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  • Anaesthetics of Existence: Essays on Experience at the Edge by Cressida J. Heyes
  • Helga Lenart-Cheng (bio)
Anaesthetics of Existence: Essays on Experience at the Edge
Cressida J. Heyes
Duke University Press, 2020, 192 pp. ISBN 9781478008262, $24.95 paperback.

In her latest book, philosopher Cressida Heyes explores various liminal states of consciousness and their personal and political implications. The book consists of case studies of “experience at the edge” (20), such as rape, sleep, drugs, passing out, and childbirth, interspersed with in-depth philosophical reflections on the personal meaning and cultural representations of these liminal states. Heyes proposes thinking about experience as a “normative category” (24), which delimits what counts and what does not count as experience. This opens up an entirely new field of investigation outside or alongside the “contours” (51) of these normative limits. Poking around the edges of experience is a timely exercise because contemporary culture is cornering people into an ambivalent position regarding experience. On the one hand, having and curating meaningful experiences has become an expectation for any personally responsible and politically committed individual. In fact, pushing beyond the boundaries of experience is seen a way to achieve greater freedom from the oppressive biopolitical normativization of life. On the other hand, the accelerated temporal regime of capitalism is constantly intensifying our sensory experiences. Everything is happening faster and louder, which becomes so exhausting that people sometimes want to “check out” and “experience nothing.” Checking [End Page 863] out or voluntarily renouncing one’s agency, however, undermines the epistemic value of experience and crumbles both our subjective and collective action plans. Experiencing thus becomes an ambivalent endeavor, making us complicit in the very power structures that constrain us.

By tying experience to the question of agency as it is exercised by or rejected by subjects in post-disciplinary societies, Heyes joins a larger contemporary conversation about experience and feminist politics. She engages with the traditions of empiricism and phenomenology to ask about the dual nature of experience as both a discursive product and an origin of subjectivity. But she also wants to push beyond the traditional philosophical questions to ask how the contemporary “transformation of conditions of experience also transforms possibilities for subjectivity” (9). Heyes combines her interest in the intimate life stories of individuals with sweeping structural analyses of political issues, while seeking to ground both her ethnographic and political research in a robust philosophical method. What makes this book such an immersive experience is that the author is trying to work out that method right in front of our eyes, pulling readers into the task. Heyes finds that “feminist theory lack[s] what we might call a method for describing experience, and perhaps especially embodied experience” (13). The method she seeks has to balance the personal with the political, the embodied with the historical, which she feels can best be done by combining genealogy with a feminist “posttranscendental” phenomenology. Such a combined method allows Heyes to weave back and forth “between the lived experience of an individual and her conditions of possibility; the constraints on what we can be and do, and how we engage and exceed those constraints” (19).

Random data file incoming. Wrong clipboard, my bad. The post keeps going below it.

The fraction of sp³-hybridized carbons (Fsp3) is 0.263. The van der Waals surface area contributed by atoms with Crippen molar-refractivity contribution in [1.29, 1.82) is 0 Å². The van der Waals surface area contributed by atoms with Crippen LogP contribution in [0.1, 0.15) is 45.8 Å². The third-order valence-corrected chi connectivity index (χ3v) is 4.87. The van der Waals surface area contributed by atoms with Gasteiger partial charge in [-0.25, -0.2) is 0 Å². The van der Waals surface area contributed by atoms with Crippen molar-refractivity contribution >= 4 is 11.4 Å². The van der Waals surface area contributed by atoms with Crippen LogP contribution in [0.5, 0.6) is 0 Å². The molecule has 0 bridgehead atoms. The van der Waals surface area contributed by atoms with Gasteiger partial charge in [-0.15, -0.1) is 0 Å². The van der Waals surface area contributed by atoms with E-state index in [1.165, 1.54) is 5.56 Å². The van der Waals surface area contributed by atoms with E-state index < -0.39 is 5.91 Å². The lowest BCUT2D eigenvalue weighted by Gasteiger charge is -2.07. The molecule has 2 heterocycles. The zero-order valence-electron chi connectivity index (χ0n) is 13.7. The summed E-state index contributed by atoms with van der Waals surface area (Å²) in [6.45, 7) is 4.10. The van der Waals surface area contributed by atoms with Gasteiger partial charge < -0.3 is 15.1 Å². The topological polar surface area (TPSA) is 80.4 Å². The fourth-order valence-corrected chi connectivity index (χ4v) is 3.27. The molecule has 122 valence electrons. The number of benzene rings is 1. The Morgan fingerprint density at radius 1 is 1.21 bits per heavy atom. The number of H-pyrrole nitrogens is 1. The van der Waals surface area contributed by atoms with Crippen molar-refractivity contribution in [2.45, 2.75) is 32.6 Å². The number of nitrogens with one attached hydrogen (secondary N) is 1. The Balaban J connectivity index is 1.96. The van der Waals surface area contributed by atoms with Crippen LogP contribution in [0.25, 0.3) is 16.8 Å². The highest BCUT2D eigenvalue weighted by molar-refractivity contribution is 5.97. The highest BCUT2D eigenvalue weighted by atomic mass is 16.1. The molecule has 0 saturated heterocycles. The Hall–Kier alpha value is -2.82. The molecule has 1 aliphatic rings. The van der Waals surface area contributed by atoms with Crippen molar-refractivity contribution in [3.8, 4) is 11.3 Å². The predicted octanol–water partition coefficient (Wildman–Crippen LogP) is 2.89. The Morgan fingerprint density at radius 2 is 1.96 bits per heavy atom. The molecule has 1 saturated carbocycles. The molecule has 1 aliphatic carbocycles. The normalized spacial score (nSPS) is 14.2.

Chapter One sets up this double lens by looking at Foucault’s genealogical analysis of experience through his feminist critics’ prioritization of the epistemic and testimonial authority of lived experience. Whereas many feminist critics accused Foucault of epistemic arrogance in downplaying the lived experience of some of the female victims in his case studies, Heyes sides with a more recent group of critics, such as Timothy O’Leary, Lynne Huffer, and Johanna Oksala, who seek to recuperate Foucault’s phenomenological commitment to lived experience (40). Heyes underscores that the question of how discourse produces subjects and how subjects understand themselves are mutually implicated, and she cites Oksala’s Feminist Experiences to argue that “The tension between the objective and subjective dimension of experience is only a contradiction in Foucault’s thought to the extent that experience itself is paradoxical” (Oksala qtd. in Heyes 42).

Although Heyes herself makes no direct references to lifewriting scholarship, her interest in the discursive production of experiences closely aligns with lifewriting scholars’ study of the politics...